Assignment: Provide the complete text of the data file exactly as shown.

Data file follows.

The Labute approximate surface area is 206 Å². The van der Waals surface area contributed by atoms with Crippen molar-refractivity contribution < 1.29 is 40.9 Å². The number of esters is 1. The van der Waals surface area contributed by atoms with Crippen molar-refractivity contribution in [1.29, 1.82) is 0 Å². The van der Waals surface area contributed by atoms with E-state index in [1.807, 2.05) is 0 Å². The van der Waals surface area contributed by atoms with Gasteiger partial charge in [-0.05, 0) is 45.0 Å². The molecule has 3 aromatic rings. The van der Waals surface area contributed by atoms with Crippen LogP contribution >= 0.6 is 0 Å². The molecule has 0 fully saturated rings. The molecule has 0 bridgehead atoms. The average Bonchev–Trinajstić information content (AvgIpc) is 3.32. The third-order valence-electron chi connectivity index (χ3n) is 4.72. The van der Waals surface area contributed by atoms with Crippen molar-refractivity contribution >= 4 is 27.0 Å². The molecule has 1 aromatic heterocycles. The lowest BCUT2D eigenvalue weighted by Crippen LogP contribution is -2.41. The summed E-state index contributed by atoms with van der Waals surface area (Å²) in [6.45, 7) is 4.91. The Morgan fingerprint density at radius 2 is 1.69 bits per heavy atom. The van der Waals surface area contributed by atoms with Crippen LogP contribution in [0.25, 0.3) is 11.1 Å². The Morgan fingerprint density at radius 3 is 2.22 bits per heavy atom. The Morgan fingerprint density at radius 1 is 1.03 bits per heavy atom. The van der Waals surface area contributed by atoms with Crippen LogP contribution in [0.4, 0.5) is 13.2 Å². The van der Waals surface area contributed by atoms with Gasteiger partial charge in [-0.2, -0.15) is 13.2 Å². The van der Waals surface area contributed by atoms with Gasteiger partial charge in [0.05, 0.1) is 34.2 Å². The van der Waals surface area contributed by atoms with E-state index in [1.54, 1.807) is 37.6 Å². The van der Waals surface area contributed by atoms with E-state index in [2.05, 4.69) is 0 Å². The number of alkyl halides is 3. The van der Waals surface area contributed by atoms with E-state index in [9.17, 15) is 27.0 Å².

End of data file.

The Labute approximate surface area is 206 Å². The van der Waals surface area contributed by atoms with Crippen molar-refractivity contribution < 1.29 is 40.9 Å². The number of esters is 1. The van der Waals surface area contributed by atoms with Crippen molar-refractivity contribution in [1.29, 1.82) is 0 Å². The van der Waals surface area contributed by atoms with E-state index in [1.807, 2.05) is 0 Å². The van der Waals surface area contributed by atoms with Gasteiger partial charge in [-0.05, 0) is 45.0 Å². The molecule has 3 aromatic rings. The van der Waals surface area contributed by atoms with Crippen LogP contribution >= 0.6 is 0 Å². The molecule has 0 fully saturated rings. The molecule has 0 bridgehead atoms. The average Bonchev–Trinajstić information content (AvgIpc) is 3.32. The third-order valence-electron chi connectivity index (χ3n) is 4.72. The van der Waals surface area contributed by atoms with Crippen molar-refractivity contribution >= 4 is 27.0 Å². The molecule has 1 aromatic heterocycles. The lowest BCUT2D eigenvalue weighted by Crippen LogP contribution is -2.41. The summed E-state index contributed by atoms with van der Waals surface area (Å²) in [6.45, 7) is 4.91. The Morgan fingerprint density at radius 2 is 1.69 bits per heavy atom. The van der Waals surface area contributed by atoms with Crippen LogP contribution in [0.25, 0.3) is 11.1 Å². The Morgan fingerprint density at radius 3 is 2.22 bits per heavy atom. The Morgan fingerprint density at radius 1 is 1.03 bits per heavy atom. The van der Waals surface area contributed by atoms with Crippen LogP contribution in [0.4, 0.5) is 13.2 Å². The van der Waals surface area contributed by atoms with Gasteiger partial charge in [-0.2, -0.15) is 13.2 Å². The van der Waals surface area contributed by atoms with Gasteiger partial charge in [0.05, 0.1) is 34.2 Å². The van der Waals surface area contributed by atoms with E-state index in [1.54, 1.807) is 37.6 Å². The van der Waals surface area contributed by atoms with E-state index in [2.05, 4.69) is 0 Å². The number of alkyl halides is 3. The van der Waals surface area contributed by atoms with E-state index in [9.17, 15) is 27.0 Å².